Aboriginal associations with the park area
Ku-ring-gai Chase National Park covers part of the Guringai people's traditional lands. Before the colonisation of Australia in 1788, this nation of Aboriginal people lived from Broken Bay in the north to Sydney Harbour in the south. Two clans of the Guringai occupied the area which is now the national park: the Garrigal people, who lived around West Head, and the Terramerragal, who lived in the Turramurra area.
Within six weeks of the arrival of the British First Fleet in Sydney, Governor Phillip went exploring around Broken Bay. He camped at Resolute Beach, and commented on the friendliness of the Aboriginal people. However, when he returned a year later, all except those too sick with smallpox fled from him. By 1790, over half of the Guringai nation had been wiped out by smallpox. By the 1840s, most of the Aboriginal people had disappeared from Pittwater and their traditional lands had been taken over by white settlers.
Today, Aboriginal people live close to Ku-ring-gai Chase National Park, and more widely in the Sydney community. The national park has great cultural and spiritual importance for them - both in its general landscape, and in the many Aboriginal sites found in the park. Local park staff work in partnership with Aboriginal people, protecting and managing the park's Aboriginal heritage.
Aboriginal sites in the park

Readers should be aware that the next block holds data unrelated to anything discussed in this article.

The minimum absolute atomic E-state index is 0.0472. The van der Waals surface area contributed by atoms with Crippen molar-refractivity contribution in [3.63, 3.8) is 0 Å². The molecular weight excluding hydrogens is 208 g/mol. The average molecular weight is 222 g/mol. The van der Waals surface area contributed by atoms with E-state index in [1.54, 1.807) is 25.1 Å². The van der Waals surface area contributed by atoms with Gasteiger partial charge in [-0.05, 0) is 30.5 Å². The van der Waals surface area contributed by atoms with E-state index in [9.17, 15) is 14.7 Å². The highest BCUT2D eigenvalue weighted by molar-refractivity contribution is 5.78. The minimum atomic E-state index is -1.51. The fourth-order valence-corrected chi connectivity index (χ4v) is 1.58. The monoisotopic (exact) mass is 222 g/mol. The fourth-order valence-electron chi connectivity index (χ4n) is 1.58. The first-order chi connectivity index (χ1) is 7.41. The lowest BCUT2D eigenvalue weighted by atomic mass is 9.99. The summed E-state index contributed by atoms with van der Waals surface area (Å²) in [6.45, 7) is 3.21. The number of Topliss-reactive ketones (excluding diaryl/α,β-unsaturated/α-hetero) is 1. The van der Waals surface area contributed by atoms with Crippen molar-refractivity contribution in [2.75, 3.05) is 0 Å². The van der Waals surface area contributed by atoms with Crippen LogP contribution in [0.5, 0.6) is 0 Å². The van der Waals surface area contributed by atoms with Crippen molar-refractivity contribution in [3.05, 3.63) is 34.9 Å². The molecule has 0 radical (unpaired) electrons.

More than 800 Aboriginal sites have been recorded in Ku-ring-gai Chase National Park. They include rock engravings, burial sites, axe grinding grooves and places that show evidence of Aboriginal occupation. For many visitors, these sites and other relics are the most visible reminders of the area's rich, living Aboriginal culture. However, they're part of a much bigger story of Aboriginal heritage: an ongoing, growing story which includes art, literature, history and immense knowledge of the natural world.
Rock engravings are found throughout the park. They're most common on the wide, smooth sandstone outcrops along the ridges, but you'll also see them in gullies, along shorelines and even in caves. They most often show people and animals, including wallabies, fish, reptiles and birds. You might also see whales, sharks, boomerangs, spears and shields - as well as the semi-human figures of gods and spirits.
Cave drawings, paintings and stencils can be found in caves and under rock shelters. You might see figures drawn, painted or stencilled on the rock in charcoal or ochre. Often, the figures will be painted on top of each other. The stencils are usually of adult hands, but can also be of children's hands and feet, boomerangs and stone axes.
Axe grinding grooves are generally found on sandstone outcrops, along creek lines and around waterfalls and rock pools. There will often be only one or two grooves, but in some places dozens have been found together. The grooves show where stone axe blades were ground and sharpened against the sandstone.
Middens, and shelters with occupation deposits, are common in the park. They're often found near caves and rock shelters, and along the waterways where people fished and collected shellfish. The deposits contain mostly shells, but there may also be tools and the bones of fish, mammals and birds. Middens can sometimes be human burial sites.